- 27 MARCH 2023
- VITTORIA MARTINOTTI
- Image by
Dominique Cro: the feminist worldbuilder and environmental ally.
We had the pleasure to have a thrilling chat with Dominique Cro, a new media artist living and working in London. Cro utilises the concept of time travel to observe two hyperobjects that continue to change the course of humankind – digitisation and capitalism. In Cro’s practice she observes phenomena such as digitisation and capitalism over time, with the aim of exploring new ways to re-establish multispecies coexistence in an age of global heating. Cro works in moving image, CGI animation, installation, photography and digital design. Her practice combines documentary of the current socio-ecological environment with speculative fiction. She applies feminist worldbuilding as a tool to explore alternative realities, with a focus on more-than-human perspectives. Explore the interview with us.
Can you tell us about your artistic journey? How did you first become interested in art and what led you to pursue it as a career?
As a child you could always find me sitting at a table, drawing for hours on end. Although my work now rarely requires me to draw - due to being camera and computer-based - I have always been interested in creating characters and environments. As a young adult, I was fortunate to have a critique with lecturer Brian McCann at Kingston University. He encouraged me to make an artist video
and I enjoyed the process so much it entirely redefined my method of making, still forming the basis of my practice today. With video often being an audiovisual experience, I feel excited about the future of a medium that has the potential to engage with multiple senses.
Your work often incorporates elements of nature and the environment that intersect with aspects of technology and society. What inspires you about these subjects, and how do you approach integrating them into your art?
I feel at the core of my practice is the concept of more-than-human - referring to the entanglement of humans and nonhumans coexisting on Earth. I’ve been reading multispecies feminist Donna Haraway’s writings on the Chthulucene, in which she describes ‘our epoch as one in which the human and nonhuman are inextricably linked in tentacular practices.’ The ecological inseparability of nature and culture drives my research and artwork production. I apply feminist worldbuilding in my practice to explore alternative realities, with the aim of actively participating as an environmental ally.
Your pieces often incorporate intricate details and patterns. Can you talk a bit about your process for creating these complex designs, and what draws you to this particular aesthetic?
Recent works have involved making CGI scenes in Blender which are then further processed through design software such as Photoshop. I tend to lose track of time when creating work, so have always ended up working with labour-intensive processes. I love the endless possibilities of working with 3D software and I’m eager to start learning Unreal Engine next, as I plan to make a game in the future.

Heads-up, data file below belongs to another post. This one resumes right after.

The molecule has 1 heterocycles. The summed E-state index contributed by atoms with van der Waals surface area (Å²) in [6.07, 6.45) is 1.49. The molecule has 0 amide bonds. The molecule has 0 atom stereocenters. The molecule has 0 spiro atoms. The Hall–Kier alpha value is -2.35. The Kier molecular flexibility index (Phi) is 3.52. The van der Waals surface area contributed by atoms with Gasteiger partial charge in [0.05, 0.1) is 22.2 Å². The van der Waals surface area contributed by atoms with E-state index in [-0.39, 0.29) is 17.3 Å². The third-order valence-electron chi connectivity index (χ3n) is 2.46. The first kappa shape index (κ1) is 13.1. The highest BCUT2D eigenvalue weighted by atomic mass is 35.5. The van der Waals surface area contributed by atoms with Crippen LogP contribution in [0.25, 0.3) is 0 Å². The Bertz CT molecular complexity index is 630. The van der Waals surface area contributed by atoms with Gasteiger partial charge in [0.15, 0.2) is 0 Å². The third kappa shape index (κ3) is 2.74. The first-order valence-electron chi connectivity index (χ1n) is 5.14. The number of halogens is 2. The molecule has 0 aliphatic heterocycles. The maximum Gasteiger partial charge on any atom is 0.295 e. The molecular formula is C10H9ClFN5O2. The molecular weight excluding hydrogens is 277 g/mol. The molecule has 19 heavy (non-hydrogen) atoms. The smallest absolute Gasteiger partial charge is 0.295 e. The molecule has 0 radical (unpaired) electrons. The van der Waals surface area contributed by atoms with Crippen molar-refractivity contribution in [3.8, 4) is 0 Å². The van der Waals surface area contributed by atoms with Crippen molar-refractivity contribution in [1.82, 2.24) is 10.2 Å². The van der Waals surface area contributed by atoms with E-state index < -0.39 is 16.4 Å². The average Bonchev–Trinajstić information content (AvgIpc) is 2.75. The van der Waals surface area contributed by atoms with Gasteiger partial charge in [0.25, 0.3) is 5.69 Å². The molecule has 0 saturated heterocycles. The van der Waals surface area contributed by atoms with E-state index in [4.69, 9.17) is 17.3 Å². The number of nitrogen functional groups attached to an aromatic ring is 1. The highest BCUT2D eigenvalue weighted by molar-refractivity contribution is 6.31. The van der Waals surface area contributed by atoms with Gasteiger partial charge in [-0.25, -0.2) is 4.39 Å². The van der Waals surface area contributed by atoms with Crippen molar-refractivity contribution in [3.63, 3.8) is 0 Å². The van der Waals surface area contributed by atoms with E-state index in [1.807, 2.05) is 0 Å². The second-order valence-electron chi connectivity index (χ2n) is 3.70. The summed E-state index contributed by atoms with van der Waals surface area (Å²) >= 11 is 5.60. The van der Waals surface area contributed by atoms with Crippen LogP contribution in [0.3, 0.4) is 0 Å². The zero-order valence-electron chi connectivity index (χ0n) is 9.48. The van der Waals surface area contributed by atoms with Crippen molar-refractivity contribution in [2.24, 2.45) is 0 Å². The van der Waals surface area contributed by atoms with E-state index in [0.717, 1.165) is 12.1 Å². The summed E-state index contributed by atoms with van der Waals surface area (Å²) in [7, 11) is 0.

You've worked with a variety of mediums throughout your career, from painting to video to digital art. How do you decide which medium to use for a particular project, and what challenges and opportunities does each one present?
I tend to think of the concept for the artwork first and then think of which medium could serve the concept best. The internet is such a wonderful resource for learning new skills, so when I want to use a technique I’ve not tried before, I usually refer to YouTube and other online resources to learn. I enjoy working with new media and cross-pollinating mediums - recently I’ve been thinking about ways to converge video with sculpture. I think from every challenge rises an opportunity, so when working on my projects I try not to be concerned with making mistakes, stumbling across a process can sometimes lead to the most interesting results.
Your work has been exhibited in galleries and museums around the world. Can you share a particularly memorable experience or exhibition that stands out to you?
Having the opportunity to show my work in the group show Futures Past at arebyte Gallery on October 2022 - January 2023 was a special moment for me. Futures Past took the viewer on an immersive journey through the excavated ruins of the future, mimicking archaeological digs and touristic attractions of historical sites. The exhibition presented digital works that encapsulate ideas around the past, present and future. I showed a series of touch interactive Xi-Clone Cards which illustrate cloned and customised animal hybrids. Each card features a transgenic animal created by combining two different species’ DNA, based on real endangered or extinct species. I use the idea of playing cards in the work to address themes of collectibility and ownership, and the problems this can cause when applied to animal beings such as speciesism.
Looking ahead, what are some of your upcoming projects or exhibitions that you're particularly excited about?
I’m excited to be starting a master's degree at the RCA in September. I can’t wait to be studying again and to be working alongside so many other creatives. I’m currently focusing on finishing any work in progress so I’m ready to start a new body of work for the course. Next in the pipeline is a sculpture based on pollinators and the factory farming of insects.
Interview by @viowake